The Sept. 11 terrorist attacks were so calamitous that they threaten to shake us loose from our constitutional mooring. A civil liberties catastrophe looms as citizens surrender to fear, fury and frustration and as lawmakers throw money and shards of the Bill of Rights at the specter of terrorism.
The Federation of American Scientists sponsors this project, which works to challenge excessive government secrecy and to promote public oversight. They also publish an email newsletter, the Secrecy News, which provides informal coverage of new developments in secrecy, security and intelligence policies.
Vanessa Leggett, a college English teacher and freelance writer, is languishing in jail after she refused to turn her notes over to the FBI, which is investigating a murder case she is writing about. The FBI rejected her claims of being a journalist because she hasn't published yet. She insists that she is "sacrificing personal liberty" to maintain her "journalistic freedom." But should the FBI be deciding who is or isn't a journalist?
It has been two years since Congress suppressed an overview of the risks to people from chemical plant explosions. Dangerous chemical plants, they argued, were potential terrorist weapons, and if terrorists knew which ones were most dangerous, they would target them. Congress also ordered the Justice Department to produce a report by August 2000 on how to protect chemical plants from terrorists and make them less dangerous. A year after that deadline, the report is nowhere to be seen.
The Hill and Knowlton PR firm is receiving $500,000 from Hong Kong to persuade skittish Americans and U.S. policymakers that the city retains a "high degree of autonomy" under China's rule.
Portland, Oregon resident Susan Hager's daughter Morgan was one of three U.S. citizens hospitalized in Genoa as a result of unprovoked violence by Italian police against protesters at the Group of 8 summit meeting. In the early hours of July 22, 92 young people were dragged from their beds by squads of Italian anti-riot police officers who kicked them, pummeled them with clubs and threw them down stairs. Emergency room doctors said a number of the injured would have died without treatment.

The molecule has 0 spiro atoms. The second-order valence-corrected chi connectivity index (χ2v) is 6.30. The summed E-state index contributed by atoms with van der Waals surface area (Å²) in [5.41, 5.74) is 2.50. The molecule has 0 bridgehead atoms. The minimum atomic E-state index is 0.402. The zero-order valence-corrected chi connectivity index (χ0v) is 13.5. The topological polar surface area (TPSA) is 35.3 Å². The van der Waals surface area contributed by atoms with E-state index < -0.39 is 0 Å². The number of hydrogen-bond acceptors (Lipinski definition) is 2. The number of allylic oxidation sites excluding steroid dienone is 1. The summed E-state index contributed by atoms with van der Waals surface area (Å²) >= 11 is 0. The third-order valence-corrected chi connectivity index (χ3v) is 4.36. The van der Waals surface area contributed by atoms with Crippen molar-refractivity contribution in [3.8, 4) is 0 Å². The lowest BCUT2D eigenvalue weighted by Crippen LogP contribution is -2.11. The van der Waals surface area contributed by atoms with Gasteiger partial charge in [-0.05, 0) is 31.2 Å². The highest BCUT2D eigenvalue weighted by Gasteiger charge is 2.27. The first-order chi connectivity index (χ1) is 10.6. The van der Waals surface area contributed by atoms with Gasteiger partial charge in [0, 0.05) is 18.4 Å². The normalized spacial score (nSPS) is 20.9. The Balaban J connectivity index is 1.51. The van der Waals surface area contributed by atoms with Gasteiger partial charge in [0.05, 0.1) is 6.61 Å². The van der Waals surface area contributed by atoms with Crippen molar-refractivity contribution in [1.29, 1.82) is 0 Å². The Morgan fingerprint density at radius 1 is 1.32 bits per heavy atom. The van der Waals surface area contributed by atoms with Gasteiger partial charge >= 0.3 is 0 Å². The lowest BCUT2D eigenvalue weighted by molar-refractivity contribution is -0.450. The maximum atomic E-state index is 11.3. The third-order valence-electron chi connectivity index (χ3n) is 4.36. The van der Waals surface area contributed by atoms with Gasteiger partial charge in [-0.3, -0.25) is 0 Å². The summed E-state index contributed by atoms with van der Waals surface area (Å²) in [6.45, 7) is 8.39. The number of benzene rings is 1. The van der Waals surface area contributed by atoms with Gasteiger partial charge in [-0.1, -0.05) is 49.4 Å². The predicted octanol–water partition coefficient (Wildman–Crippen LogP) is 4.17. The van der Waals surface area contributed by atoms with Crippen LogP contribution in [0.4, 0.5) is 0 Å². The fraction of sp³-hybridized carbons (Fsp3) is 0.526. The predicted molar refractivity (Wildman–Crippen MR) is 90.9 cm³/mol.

In a case with implications for investigative journalism in the Internet age, a Canadian mining company has successfully used British libel law to shut down part of a U.S.-based Web site.
Did General Electric CEO Jack Welch, who signs the checks for the folks at NBC News, ask NBC chief Andrew Lack to call the presidential election in favor of George W. Bush well before the election was actually over? According to Representative Henry Waxman, Welch did pay a visit to the NBC control room that night last November, cheering whenever Bush was ahead and griping whenever Gore took the lead. At one point he asked a staffer, "What would I have to give you to call the race for Bush?" And he was ultimately the one who gave the order to actually do so.
Anxious to avoid another public relations calamity, the Italian government has agreed to allow a parliamentary inquiry into the horrific police violence that injured 240 protesters during recent globalization talks in Genoa. The violence included the secret torture of arrestees in police cells. "I heard my ribs break, like snapping matchsticks. I thought, my God, this is it, I'm going to die," said Mark Covell, one of the journalists injured when police attacked the school where he was staying.
The belated discovery that George W. Bush's campaign applied two disparate standards for counting overseas ballots in Florida -- liberal for Bush strongholds and stringent for counties carried by Al Gore -- underscores again the huge advantage that the well-funded conservative news media gives the Republicans. "By having a powerful media of its own -- from TV networks to nationwide talk radio, from news magazines to daily newspapers -- the conservative movement can give its stamp to events during the crucial few days when the public is paying attention," writes Robert Parry.